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San Francisco Club Boosted Asian American Entertainers from Hawai‘i

Collectors Weekly
Collectors Weekly

Collectors Weekly
Credit Collectors Weekly

More than sixty years ago, a San Francisco nightclub helped a number of entertainers from Hawai‘i make their mark in show business. 

The club is the topic of a re-mastered documentary and a new book by filmmaker Arthur Dong, who was recently here at the Hawaii International Film Festival. HPR contributing reporter Heidi Chang has the story.

In 1938, a different kind of nightclub opened in San Francisco…just outside of Chinatown. It was called “Forbidden City”—and it featured Asian American performers.  And many of them had conservative parents who did not want them to become entertainers.  Mai Tai Sing says “Because it's not a high-class job. It's low grade. Dancing. Showing your legs and everything. But then it got exciting”.

Mai Tai Sing was part of a new generation that took to the stage. She started dancing as a chorus girl at the club in the 1940s and became one of its stars.  Now in her 90’s and living in Hawai‘i, Sing recalls Forbidden City had it all. Dancers, comedians and singers like Larry Ching, from Hawaii, who was billed as the “Chinese Frank Sinatra”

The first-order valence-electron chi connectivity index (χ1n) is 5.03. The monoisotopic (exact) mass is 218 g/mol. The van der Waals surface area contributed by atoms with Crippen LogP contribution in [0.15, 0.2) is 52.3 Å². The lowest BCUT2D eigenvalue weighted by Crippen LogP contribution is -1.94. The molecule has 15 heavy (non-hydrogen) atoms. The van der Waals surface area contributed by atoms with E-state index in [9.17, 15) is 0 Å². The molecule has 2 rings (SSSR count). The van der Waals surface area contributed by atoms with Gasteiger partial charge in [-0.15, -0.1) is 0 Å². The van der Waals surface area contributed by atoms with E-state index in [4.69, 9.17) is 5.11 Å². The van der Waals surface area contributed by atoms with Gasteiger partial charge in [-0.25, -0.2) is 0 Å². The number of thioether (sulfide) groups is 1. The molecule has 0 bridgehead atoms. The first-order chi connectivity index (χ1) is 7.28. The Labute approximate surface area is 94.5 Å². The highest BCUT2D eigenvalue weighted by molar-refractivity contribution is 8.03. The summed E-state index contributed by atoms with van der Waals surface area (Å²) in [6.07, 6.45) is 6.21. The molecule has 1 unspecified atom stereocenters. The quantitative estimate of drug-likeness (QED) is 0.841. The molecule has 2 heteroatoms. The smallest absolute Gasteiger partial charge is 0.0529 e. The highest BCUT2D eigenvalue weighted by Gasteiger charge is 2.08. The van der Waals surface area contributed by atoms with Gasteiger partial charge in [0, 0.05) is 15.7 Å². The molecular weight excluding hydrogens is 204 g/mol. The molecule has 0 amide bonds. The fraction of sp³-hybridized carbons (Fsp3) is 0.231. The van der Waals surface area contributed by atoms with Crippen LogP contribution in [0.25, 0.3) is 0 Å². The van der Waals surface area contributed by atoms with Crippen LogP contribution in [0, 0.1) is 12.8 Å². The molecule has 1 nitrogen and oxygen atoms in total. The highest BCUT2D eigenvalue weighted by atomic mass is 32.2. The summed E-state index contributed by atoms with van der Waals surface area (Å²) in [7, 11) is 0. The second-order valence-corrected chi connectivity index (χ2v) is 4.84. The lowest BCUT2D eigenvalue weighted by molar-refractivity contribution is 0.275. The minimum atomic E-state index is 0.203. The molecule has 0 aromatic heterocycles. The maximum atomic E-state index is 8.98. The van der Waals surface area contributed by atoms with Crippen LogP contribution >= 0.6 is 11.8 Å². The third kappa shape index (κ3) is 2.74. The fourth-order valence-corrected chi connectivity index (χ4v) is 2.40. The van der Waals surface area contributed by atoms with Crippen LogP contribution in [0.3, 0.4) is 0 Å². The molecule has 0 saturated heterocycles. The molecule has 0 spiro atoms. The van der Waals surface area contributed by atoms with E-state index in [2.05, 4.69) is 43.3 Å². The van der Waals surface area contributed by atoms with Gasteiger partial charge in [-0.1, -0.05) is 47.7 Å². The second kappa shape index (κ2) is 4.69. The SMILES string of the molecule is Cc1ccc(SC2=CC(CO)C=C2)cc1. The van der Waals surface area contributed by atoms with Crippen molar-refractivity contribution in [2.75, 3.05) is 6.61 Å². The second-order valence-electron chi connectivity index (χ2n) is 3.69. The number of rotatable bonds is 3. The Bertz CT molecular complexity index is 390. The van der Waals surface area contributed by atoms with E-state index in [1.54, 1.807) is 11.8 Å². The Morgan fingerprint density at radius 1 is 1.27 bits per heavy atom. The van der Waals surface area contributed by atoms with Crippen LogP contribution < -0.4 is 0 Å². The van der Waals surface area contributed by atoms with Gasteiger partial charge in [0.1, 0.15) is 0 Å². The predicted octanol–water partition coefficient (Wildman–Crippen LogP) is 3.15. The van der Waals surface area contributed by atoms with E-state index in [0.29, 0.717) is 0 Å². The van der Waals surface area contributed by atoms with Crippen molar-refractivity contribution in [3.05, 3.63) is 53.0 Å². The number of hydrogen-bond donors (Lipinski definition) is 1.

(MUSIC: LARRY CHING sings “Somewhere there's music, how faint the tune. Somewhere there's heaven, how high the moon.”)

In its heyday, Forbidden City attracted celebrities, servicemen, locals and busloads of tourists.  Jazz singer Jimmy Borges, who was born in Hawaii to a Portuguese, Chinese and Hawaiian family, shared his favorite story about performing there before he died earlier this year.

Borges says "And I was singing “Fever” 'Never know how much I love you, never know how much I care. You give me fever...' And this lady, she was looking at me and there was this look in her eye of complete mystification. And she says to her husband, 'oh, Charlie, he sings just like a white man.' And that was so funny because she didn't mean it in a bad way. She meant it like she had never seen anybody like me sing a song that was made famous by a white person."

Borges said back then, there were few opportunities for Asian Pacific Americans in show business.  And they had to overcome racial and cultural barriers.  He says “Forbidden City allowed us to be pioneers, and we opened the doors for so many young Asians who wanted to get into the world of entertainment in any way, shape or form”.

Arthur Dong has captured that little-known era in his film and new book, Forbidden City, USA: Chinatown Nightclubs, 1936-1970.  Dong says “These people were rebels. And they weren't going to let larger societal bigotry get in their way. And they had fun doing it. These folks had a lot of fun struggling to achieve their dreams."

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